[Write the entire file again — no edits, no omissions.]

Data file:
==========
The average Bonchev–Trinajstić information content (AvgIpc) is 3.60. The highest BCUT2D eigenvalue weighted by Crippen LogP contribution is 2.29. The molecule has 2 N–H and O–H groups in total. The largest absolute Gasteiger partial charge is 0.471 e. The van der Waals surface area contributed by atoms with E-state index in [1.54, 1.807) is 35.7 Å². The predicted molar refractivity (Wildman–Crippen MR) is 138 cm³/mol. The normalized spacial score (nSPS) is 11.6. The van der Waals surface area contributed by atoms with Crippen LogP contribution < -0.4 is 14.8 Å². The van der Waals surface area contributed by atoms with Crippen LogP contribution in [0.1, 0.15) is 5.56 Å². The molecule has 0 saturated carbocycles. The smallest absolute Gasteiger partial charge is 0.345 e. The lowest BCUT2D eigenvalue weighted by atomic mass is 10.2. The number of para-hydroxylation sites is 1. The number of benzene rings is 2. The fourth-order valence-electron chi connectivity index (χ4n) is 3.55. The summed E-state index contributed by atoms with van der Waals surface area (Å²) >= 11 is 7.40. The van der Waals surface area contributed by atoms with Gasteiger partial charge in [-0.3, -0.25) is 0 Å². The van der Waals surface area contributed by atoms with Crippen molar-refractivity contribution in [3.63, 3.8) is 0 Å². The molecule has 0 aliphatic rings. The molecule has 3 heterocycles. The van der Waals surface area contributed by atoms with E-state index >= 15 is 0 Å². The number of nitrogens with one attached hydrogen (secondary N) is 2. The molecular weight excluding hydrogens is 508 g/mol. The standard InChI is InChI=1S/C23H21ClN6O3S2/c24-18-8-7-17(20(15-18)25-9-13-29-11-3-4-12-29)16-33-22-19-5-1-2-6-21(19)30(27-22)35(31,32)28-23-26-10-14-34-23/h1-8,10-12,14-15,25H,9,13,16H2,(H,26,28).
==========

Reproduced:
The average Bonchev–Trinajstić information content (AvgIpc) is 3.60. The highest BCUT2D eigenvalue weighted by Crippen LogP contribution is 2.29. The molecule has 2 N–H and O–H groups in total. The largest absolute Gasteiger partial charge is 0.471 e. The van der Waals surface area contributed by atoms with E-state index in [1.54, 1.807) is 35.7 Å². The predicted molar refractivity (Wildman–Crippen MR) is 138 cm³/mol. The normalized spacial score (nSPS) is 11.6. The van der Waals surface area contributed by atoms with Crippen LogP contribution < -0.4 is 14.8 Å². The van der Waals surface area contributed by atoms with Crippen LogP contribution in [0.1, 0.15) is 5.56 Å². The molecule has 0 saturated carbocycles. The smallest absolute Gasteiger partial charge is 0.345 e. The lowest BCUT2D eigenvalue weighted by atomic mass is 10.2. The number of para-hydroxylation sites is 1. The number of benzene rings is 2. The fourth-order valence-electron chi connectivity index (χ4n) is 3.55. The summed E-state index contributed by atoms with van der Waals surface area (Å²) >= 11 is 7.40. The van der Waals surface area contributed by atoms with Gasteiger partial charge in [-0.3, -0.25) is 0 Å². The van der Waals surface area contributed by atoms with Crippen molar-refractivity contribution in [3.63, 3.8) is 0 Å². The molecule has 0 aliphatic rings. The molecule has 3 heterocycles. The van der Waals surface area contributed by atoms with E-state index >= 15 is 0 Å². The number of nitrogens with one attached hydrogen (secondary N) is 2. The molecular weight excluding hydrogens is 508 g/mol. The standard InChI is InChI=1S/C23H21ClN6O3S2/c24-18-8-7-17(20(15-18)25-9-13-29-11-3-4-12-29)16-33-22-19-5-1-2-6-21(19)30(27-22)35(31,32)28-23-26-10-14-34-23/h1-8,10-12,14-15,25H,9,13,16H2,(H,26,28).